The last Big Boy locomotive in operation will steam its way into East Texas in early November, with a handful of local stops for enthusiasts – including in Overton and Longview.

The train’s trip is part of the 150th anniversary of the completion of the Transcontinental Railroad. The route for ‘The Great Race Across the Southwest’ takes the vehicle through Arkansas, Arizona, California, Colorado, Kansas, Missouri, Nevada, New Mexico, Oklahoma, Texas, Utah and Wyoming.

The locomotive is passing through this area Sunday, Nov. 10.

“Big Boy No. 4014 was delivered to Union Pacific in December 1941,” the railroad reports. “The locomotive was retired in December 1961, having traveled 1,031,205 miles in its 20 years in service.

UP reacquired 4014 from the RailGiants Museum in Pomona, California, in 2013.

“The Big Boy’s return to the rails is the product of more than two years of meticulous restoration work by the Union Pacific Steam Team. No. 4014 is the world’s only operating Big Boy locomotive.”

After departing Palestine at 8 a.m. Nov. 10, there are stops in Jacksonville (9:15 a.m. to 9:30 a.m.) and Troup (10:30 a.m. to 10:45 a.m.) before Big Boy No. 4014 reaches Overton’s Henderson Street crossing at about 11:15 a.m.

The train departs Overton at noon to reach Longview (at 920 E. Pacific Ave.) at 1 p.m. for another 15-minute stop before heading to Marshall, arriving at 3:40 p.m. and staying overnight.

The local stops are ‘Viewing Only.’ Notably, the scheduled stops are subject to change – get up-to-date information online from Union Pacific via up.com/heritage/steam/schedule/index.htm.

There were 25 Big Boys built for UP, and the first was delivered in 1941. At 132-feet-long, the locomotives weighed 1.2 million pounds.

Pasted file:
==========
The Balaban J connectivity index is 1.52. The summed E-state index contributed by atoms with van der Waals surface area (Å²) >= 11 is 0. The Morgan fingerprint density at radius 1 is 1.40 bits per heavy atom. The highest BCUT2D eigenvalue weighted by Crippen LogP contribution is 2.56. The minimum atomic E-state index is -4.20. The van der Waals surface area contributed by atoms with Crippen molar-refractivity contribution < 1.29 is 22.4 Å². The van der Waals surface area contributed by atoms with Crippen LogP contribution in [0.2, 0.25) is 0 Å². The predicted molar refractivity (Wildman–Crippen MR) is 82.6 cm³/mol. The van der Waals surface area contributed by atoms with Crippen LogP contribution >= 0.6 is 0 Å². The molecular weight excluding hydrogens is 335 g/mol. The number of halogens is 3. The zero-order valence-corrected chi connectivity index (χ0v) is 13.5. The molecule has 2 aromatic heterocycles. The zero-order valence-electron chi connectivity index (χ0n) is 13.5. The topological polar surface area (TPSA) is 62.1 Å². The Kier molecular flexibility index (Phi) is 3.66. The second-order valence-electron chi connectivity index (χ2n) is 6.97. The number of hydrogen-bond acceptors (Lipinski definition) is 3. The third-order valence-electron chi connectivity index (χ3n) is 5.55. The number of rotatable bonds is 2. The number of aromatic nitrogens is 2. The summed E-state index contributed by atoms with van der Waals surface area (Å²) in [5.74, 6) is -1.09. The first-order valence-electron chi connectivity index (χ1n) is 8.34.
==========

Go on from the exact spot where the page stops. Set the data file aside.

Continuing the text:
“Because of their great length, the frames of the Big Boys were ‘hinged,’ or articulated, to allow them to negotiate curves. They had a 4-8-8-4 wheel arrangement, which meant they had four wheels on the leading set of ‘pilot’ wheels which guided the engine, eight drivers, another set of eight drivers and four wheels following which supported the rear of the locomotive. The massive engines normally operated between Ogden, Utah, and Cheyenne, Wyoming.”

When the train’s in town, UP requests viewers stand back at least 25 feet from the tracks, not trespass on the railroad (tracks, trestles, yards and right-of-way are private property) and never assume tracks are abandoned or inactive – “Always expect a train.”

2
0
0
1
1

(0) comments

Welcome to the discussion.

Keep it Clean. Please avoid obscene, vulgar, lewd, racist or sexually-oriented language.
PLEASE TURN OFF YOUR CAPS LOCK.
Don't Threaten. Threats of harming another person will not be tolerated.
Be Truthful. Don't knowingly lie about anyone or anything.
Be Nice. No racism, sexism or any sort of -ism that is degrading to another person.
Be Proactive. Use the 'Report' link on each comment to let us know of abusive posts.
Share with Us. We'd love to hear eyewitness accounts, the history behind an article.